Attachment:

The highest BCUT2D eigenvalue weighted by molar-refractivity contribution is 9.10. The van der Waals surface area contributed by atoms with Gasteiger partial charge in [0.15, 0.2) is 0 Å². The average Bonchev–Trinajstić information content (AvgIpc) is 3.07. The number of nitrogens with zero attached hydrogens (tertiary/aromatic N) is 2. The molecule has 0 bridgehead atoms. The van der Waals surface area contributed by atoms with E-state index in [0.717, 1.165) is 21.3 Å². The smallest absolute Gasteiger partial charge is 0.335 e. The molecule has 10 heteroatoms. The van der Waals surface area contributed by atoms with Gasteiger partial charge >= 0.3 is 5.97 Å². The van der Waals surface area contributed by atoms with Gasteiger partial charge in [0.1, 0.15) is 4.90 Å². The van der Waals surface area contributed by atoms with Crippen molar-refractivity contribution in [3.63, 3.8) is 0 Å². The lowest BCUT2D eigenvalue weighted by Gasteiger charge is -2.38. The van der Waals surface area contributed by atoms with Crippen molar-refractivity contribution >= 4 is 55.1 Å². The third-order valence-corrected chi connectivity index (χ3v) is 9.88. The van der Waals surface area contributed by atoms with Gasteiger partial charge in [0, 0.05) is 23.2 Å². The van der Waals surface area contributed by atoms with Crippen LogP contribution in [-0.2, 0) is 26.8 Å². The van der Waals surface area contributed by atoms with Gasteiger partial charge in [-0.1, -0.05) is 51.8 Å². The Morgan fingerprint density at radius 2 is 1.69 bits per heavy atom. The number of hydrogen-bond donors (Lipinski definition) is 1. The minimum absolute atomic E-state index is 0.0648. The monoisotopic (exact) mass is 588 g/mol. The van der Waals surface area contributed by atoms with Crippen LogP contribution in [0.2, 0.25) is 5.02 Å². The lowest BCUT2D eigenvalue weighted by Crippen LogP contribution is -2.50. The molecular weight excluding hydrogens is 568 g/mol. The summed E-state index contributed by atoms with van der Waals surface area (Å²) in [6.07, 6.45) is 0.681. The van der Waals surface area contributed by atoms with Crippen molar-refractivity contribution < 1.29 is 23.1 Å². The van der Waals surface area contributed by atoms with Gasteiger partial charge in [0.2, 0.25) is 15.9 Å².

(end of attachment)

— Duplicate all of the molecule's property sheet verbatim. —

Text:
The highest BCUT2D eigenvalue weighted by molar-refractivity contribution is 9.10. The van der Waals surface area contributed by atoms with Gasteiger partial charge in [0.15, 0.2) is 0 Å². The average Bonchev–Trinajstić information content (AvgIpc) is 3.07. The number of nitrogens with zero attached hydrogens (tertiary/aromatic N) is 2. The molecule has 0 bridgehead atoms. The van der Waals surface area contributed by atoms with E-state index in [0.717, 1.165) is 21.3 Å². The smallest absolute Gasteiger partial charge is 0.335 e. The molecule has 10 heteroatoms. The van der Waals surface area contributed by atoms with Gasteiger partial charge >= 0.3 is 5.97 Å². The van der Waals surface area contributed by atoms with Gasteiger partial charge in [0.1, 0.15) is 4.90 Å². The van der Waals surface area contributed by atoms with Crippen molar-refractivity contribution in [3.63, 3.8) is 0 Å². The lowest BCUT2D eigenvalue weighted by Gasteiger charge is -2.38. The van der Waals surface area contributed by atoms with Crippen molar-refractivity contribution >= 4 is 55.1 Å². The third-order valence-corrected chi connectivity index (χ3v) is 9.88. The van der Waals surface area contributed by atoms with Gasteiger partial charge in [0, 0.05) is 23.2 Å². The van der Waals surface area contributed by atoms with Crippen LogP contribution in [-0.2, 0) is 26.8 Å². The van der Waals surface area contributed by atoms with Gasteiger partial charge in [-0.1, -0.05) is 51.8 Å². The Morgan fingerprint density at radius 2 is 1.69 bits per heavy atom. The number of hydrogen-bond donors (Lipinski definition) is 1. The minimum absolute atomic E-state index is 0.0648. The monoisotopic (exact) mass is 588 g/mol. The van der Waals surface area contributed by atoms with Crippen LogP contribution in [0.2, 0.25) is 5.02 Å². The lowest BCUT2D eigenvalue weighted by Crippen LogP contribution is -2.50. The molecular weight excluding hydrogens is 568 g/mol. The summed E-state index contributed by atoms with van der Waals surface area (Å²) in [6.07, 6.45) is 0.681. The van der Waals surface area contributed by atoms with Crippen molar-refractivity contribution < 1.29 is 23.1 Å². The van der Waals surface area contributed by atoms with Gasteiger partial charge in [0.2, 0.25) is 15.9 Å².